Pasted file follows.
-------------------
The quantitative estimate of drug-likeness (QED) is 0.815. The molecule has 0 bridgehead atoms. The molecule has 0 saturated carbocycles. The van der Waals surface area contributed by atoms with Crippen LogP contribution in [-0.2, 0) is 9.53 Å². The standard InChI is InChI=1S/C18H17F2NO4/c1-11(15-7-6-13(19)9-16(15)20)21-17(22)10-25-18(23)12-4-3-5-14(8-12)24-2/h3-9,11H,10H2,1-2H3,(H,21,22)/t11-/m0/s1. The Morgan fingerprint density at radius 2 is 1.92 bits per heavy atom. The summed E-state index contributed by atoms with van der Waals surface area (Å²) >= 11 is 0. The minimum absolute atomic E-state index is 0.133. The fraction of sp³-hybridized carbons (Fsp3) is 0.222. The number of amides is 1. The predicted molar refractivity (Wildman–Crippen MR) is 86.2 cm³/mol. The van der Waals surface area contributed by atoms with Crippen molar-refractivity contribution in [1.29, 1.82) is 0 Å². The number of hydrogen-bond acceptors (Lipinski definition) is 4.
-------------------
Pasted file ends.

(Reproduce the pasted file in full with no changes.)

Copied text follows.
The quantitative estimate of drug-likeness (QED) is 0.815. The molecule has 0 bridgehead atoms. The molecule has 0 saturated carbocycles. The van der Waals surface area contributed by atoms with Crippen LogP contribution in [-0.2, 0) is 9.53 Å². The standard InChI is InChI=1S/C18H17F2NO4/c1-11(15-7-6-13(19)9-16(15)20)21-17(22)10-25-18(23)12-4-3-5-14(8-12)24-2/h3-9,11H,10H2,1-2H3,(H,21,22)/t11-/m0/s1. The Morgan fingerprint density at radius 2 is 1.92 bits per heavy atom. The summed E-state index contributed by atoms with van der Waals surface area (Å²) >= 11 is 0. The minimum absolute atomic E-state index is 0.133. The fraction of sp³-hybridized carbons (Fsp3) is 0.222. The number of amides is 1. The predicted molar refractivity (Wildman–Crippen MR) is 86.2 cm³/mol. The van der Waals surface area contributed by atoms with Crippen molar-refractivity contribution in [1.29, 1.82) is 0 Å². The number of hydrogen-bond acceptors (Lipinski definition) is 4.